From Iceland — Iceland Drops A Level In Reporters Without Borders

Iceland Drops A Level In Reporters Without Borders

Published April 22, 2020

Sam O'Donnell

Iceland has dropped by one place on Reporters Without Borders‘ World Press Freedom Index, and now occupies 15th place. Each year, the organisation publishes a list of 180 countries in the world and ranks each country by media freedom. The Nordic countries hold the top four seats, with Norway leading the charge.

The association’s report states that despite the fact that there is complete freedom of speech according to the Constitution, the situation of journalists has worsened since 2012 because relations between politicians and media have soured.

Hjálmar Jónsson, chairman of Journalists Association of Iceland, does not agree with the assessment of Reporters Without Borders. He said that despite the fact that Iceland is ten spots away from other Nordic countries such as Norway, the country is on par with them in terms of media freedom.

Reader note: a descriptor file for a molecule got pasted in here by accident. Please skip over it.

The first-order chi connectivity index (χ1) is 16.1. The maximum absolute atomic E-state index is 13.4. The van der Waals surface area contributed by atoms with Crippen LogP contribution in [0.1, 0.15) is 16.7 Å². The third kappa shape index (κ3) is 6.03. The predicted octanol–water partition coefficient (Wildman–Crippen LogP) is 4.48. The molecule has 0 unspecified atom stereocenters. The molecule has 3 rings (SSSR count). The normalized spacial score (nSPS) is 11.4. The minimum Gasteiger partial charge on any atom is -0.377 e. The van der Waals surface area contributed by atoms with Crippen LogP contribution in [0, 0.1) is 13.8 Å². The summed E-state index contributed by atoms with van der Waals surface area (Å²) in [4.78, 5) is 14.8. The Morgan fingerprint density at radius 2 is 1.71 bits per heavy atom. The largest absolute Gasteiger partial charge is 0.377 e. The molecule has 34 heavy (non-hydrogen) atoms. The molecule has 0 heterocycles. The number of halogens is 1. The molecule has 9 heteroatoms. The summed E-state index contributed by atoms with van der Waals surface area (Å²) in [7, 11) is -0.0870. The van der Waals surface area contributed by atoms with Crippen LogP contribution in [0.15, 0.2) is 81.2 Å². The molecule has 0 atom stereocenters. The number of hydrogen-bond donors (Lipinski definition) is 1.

Alma Ómarsdóttir, chairman of the Association of Reporters in Iceland, took a similar stance. “You gotta wonder what they base this on. It has been going up and down in recent years, and this year is not necessarily any worse than last year.” In addition, she said that in recent years, the Icelandic media have dealt extensively with issues that have led to the resignation of government officials, among other things. “It is worrying that Iceland is declining now, as it is an important time for free media.”

The list is based on various data, such as statistics on journalists’ rights violations. However, statistics on murder and imprisoned journalists in each country weigh heavily. Most European countries are in the top rankings, while the United Kingdom is 35th, and the United States is 45th. North Korea is at the very bottom.

As ever, those looking for more information or advice should go to the Icelandic Government’s excellent COVID-19 help page.

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